Undocumented immigrants brought to the U.S. illegally as children are again able to apply for the Deferred Action for Childhood Arrivals -- better known as DACA -- a federal judge in Brooklyn ruled Friday evening.
Approximately 640,000 immigrants are currently enrolled in the DACA program.
U.S. District Judge Nicholas G. Garaufis fully restored the Obama-era program, after the Trump administration has sought to end it since September 2017. The judge ordered the Department of Homeland Security to begin accepting first-time applications on Monday and ensure work permits are valid for two years.
While the challenge wound through the legal system, DHS had been able to refuse new DACA applicants.
The administration can now petition a federal appeals court or go to the Supreme Court for temporary relief from enforcement of the judge’s order.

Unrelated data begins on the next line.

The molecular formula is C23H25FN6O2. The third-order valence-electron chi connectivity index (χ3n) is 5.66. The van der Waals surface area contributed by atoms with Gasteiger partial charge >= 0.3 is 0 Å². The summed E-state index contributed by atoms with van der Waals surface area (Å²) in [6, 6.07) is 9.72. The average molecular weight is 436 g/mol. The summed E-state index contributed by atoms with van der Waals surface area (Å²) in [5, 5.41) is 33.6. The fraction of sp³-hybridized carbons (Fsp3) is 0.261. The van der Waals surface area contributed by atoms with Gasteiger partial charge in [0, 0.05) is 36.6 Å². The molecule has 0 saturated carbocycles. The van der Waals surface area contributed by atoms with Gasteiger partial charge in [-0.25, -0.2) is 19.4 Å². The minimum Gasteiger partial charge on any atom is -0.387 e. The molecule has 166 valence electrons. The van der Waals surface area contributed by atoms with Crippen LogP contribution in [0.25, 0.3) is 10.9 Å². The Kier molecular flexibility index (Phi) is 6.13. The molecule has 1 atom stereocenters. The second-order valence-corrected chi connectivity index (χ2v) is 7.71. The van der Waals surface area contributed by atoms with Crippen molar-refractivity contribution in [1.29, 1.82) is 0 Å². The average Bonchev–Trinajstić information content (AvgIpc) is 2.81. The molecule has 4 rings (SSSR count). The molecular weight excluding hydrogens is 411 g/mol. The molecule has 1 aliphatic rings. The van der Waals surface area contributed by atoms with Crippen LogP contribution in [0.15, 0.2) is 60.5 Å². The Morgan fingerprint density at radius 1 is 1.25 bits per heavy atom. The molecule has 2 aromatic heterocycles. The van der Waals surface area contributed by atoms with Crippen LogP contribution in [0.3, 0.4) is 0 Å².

Acting DHS Secretary Chad Wolf issued a memo in July reducing DACA recipients' work permits to one year, but Garaufis had ruled last month that Wolf did not have lawful authority to serve as the acting secretary and vacated the memo.
"In light of the vacatur, all parties agree that the DACA program is currently governed by its terms as they existed prior to the attempted rescission of September 2017.”
In June, the Supreme Court ruled against the Trump administration's effort to rescind DACA. The court ruled that the administration's decision to rescind it violated the Administrative Procedure Act (APA), which sets out rulemaking procedures for federal agencies.
In a 5-4 opinion, the court wrote that the move to eliminate the program was done in an "arbitrary and capricious" manner although they did not rule on the merits of the program itself.
Under the program, immigrants who have cleared a background check, pursued their studies and paid fees to obtain work permits can remain in the U.S.
President-elect Joe Biden has said he would push for a path to citizenship for DACA recipients. However, a citizenship bill may stall in a Republican-led Senate.
A pair of U.S. Senate seats in Georgia are up for a runoff election in January and will determine the fate of control of Congress' upper chamber.
Fox News' Bill Mears contributed to this report.